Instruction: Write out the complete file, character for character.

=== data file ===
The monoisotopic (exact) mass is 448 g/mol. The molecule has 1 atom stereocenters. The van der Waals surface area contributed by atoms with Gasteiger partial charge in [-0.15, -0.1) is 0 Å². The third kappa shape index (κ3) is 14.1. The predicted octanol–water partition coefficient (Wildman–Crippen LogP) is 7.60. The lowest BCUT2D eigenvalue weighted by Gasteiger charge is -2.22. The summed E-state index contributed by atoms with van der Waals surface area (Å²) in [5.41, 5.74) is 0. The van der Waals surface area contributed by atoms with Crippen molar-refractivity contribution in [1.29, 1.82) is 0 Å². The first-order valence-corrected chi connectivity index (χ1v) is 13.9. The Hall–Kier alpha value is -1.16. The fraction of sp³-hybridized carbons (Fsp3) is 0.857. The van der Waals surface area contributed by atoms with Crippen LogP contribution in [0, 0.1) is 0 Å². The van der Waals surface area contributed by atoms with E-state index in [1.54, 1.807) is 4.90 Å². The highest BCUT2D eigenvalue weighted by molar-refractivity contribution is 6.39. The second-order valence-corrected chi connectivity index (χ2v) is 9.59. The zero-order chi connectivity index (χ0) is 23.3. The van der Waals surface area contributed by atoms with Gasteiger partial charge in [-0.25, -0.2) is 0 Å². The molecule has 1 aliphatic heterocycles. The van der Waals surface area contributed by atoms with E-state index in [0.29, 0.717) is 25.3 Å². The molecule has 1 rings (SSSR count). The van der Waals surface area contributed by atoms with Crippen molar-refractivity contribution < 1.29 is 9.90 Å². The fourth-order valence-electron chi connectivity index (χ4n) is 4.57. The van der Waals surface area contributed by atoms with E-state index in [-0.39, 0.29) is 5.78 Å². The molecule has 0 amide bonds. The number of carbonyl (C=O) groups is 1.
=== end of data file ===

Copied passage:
The monoisotopic (exact) mass is 448 g/mol. The molecule has 1 atom stereocenters. The van der Waals surface area contributed by atoms with Gasteiger partial charge in [-0.15, -0.1) is 0 Å². The third kappa shape index (κ3) is 14.1. The predicted octanol–water partition coefficient (Wildman–Crippen LogP) is 7.60. The lowest BCUT2D eigenvalue weighted by Gasteiger charge is -2.22. The summed E-state index contributed by atoms with van der Waals surface area (Å²) in [5.41, 5.74) is 0. The van der Waals surface area contributed by atoms with Crippen molar-refractivity contribution in [1.29, 1.82) is 0 Å². The first-order valence-corrected chi connectivity index (χ1v) is 13.9. The Hall–Kier alpha value is -1.16. The fraction of sp³-hybridized carbons (Fsp3) is 0.857. The van der Waals surface area contributed by atoms with Crippen LogP contribution in [0, 0.1) is 0 Å². The van der Waals surface area contributed by atoms with E-state index in [1.54, 1.807) is 4.90 Å². The highest BCUT2D eigenvalue weighted by molar-refractivity contribution is 6.39. The second-order valence-corrected chi connectivity index (χ2v) is 9.59. The zero-order chi connectivity index (χ0) is 23.3. The van der Waals surface area contributed by atoms with Gasteiger partial charge in [-0.25, -0.2) is 0 Å². The molecule has 1 aliphatic heterocycles. The van der Waals surface area contributed by atoms with E-state index in [0.29, 0.717) is 25.3 Å². The molecule has 1 rings (SSSR count). The van der Waals surface area contributed by atoms with Crippen molar-refractivity contribution < 1.29 is 9.90 Å². The fourth-order valence-electron chi connectivity index (χ4n) is 4.57. The van der Waals surface area contributed by atoms with E-state index in [-0.39, 0.29) is 5.78 Å². The molecule has 0 amide bonds. The number of carbonyl (C=O) groups is 1.